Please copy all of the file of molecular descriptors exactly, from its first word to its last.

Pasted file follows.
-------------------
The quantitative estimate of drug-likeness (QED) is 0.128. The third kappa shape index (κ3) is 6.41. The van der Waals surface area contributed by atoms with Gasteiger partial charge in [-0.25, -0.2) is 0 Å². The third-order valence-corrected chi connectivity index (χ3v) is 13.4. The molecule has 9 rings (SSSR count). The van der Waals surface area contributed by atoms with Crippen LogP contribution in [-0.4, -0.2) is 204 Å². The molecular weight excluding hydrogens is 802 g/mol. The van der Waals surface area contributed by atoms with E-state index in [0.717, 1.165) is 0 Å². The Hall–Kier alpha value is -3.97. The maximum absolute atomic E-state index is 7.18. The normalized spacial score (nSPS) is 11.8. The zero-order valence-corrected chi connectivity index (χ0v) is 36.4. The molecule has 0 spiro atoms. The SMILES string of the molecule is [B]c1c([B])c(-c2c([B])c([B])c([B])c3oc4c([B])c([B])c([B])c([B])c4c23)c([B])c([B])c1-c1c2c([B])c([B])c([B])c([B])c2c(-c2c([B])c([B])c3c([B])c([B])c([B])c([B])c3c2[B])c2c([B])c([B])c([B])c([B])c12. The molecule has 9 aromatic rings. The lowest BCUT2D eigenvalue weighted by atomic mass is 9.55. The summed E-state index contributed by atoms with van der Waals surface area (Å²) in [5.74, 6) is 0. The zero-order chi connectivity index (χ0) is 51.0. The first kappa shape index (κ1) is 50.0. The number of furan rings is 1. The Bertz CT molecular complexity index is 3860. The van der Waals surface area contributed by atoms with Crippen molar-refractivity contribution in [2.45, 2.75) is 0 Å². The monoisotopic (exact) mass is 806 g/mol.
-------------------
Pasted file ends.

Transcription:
The quantitative estimate of drug-likeness (QED) is 0.128. The third kappa shape index (κ3) is 6.41. The van der Waals surface area contributed by atoms with Gasteiger partial charge in [-0.25, -0.2) is 0 Å². The third-order valence-corrected chi connectivity index (χ3v) is 13.4. The molecule has 9 rings (SSSR count). The van der Waals surface area contributed by atoms with Crippen LogP contribution in [-0.4, -0.2) is 204 Å². The molecular weight excluding hydrogens is 802 g/mol. The van der Waals surface area contributed by atoms with E-state index in [0.717, 1.165) is 0 Å². The Hall–Kier alpha value is -3.97. The maximum absolute atomic E-state index is 7.18. The normalized spacial score (nSPS) is 11.8. The zero-order valence-corrected chi connectivity index (χ0v) is 36.4. The molecule has 0 spiro atoms. The SMILES string of the molecule is [B]c1c([B])c(-c2c([B])c([B])c([B])c3oc4c([B])c([B])c([B])c([B])c4c23)c([B])c([B])c1-c1c2c([B])c([B])c([B])c([B])c2c(-c2c([B])c([B])c3c([B])c([B])c([B])c([B])c3c2[B])c2c([B])c([B])c([B])c([B])c12. The molecule has 9 aromatic rings. The lowest BCUT2D eigenvalue weighted by atomic mass is 9.55. The summed E-state index contributed by atoms with van der Waals surface area (Å²) in [5.74, 6) is 0. The zero-order chi connectivity index (χ0) is 51.0. The first kappa shape index (κ1) is 50.0. The number of furan rings is 1. The Bertz CT molecular complexity index is 3860. The van der Waals surface area contributed by atoms with Crippen molar-refractivity contribution in [2.45, 2.75) is 0 Å². The monoisotopic (exact) mass is 806 g/mol.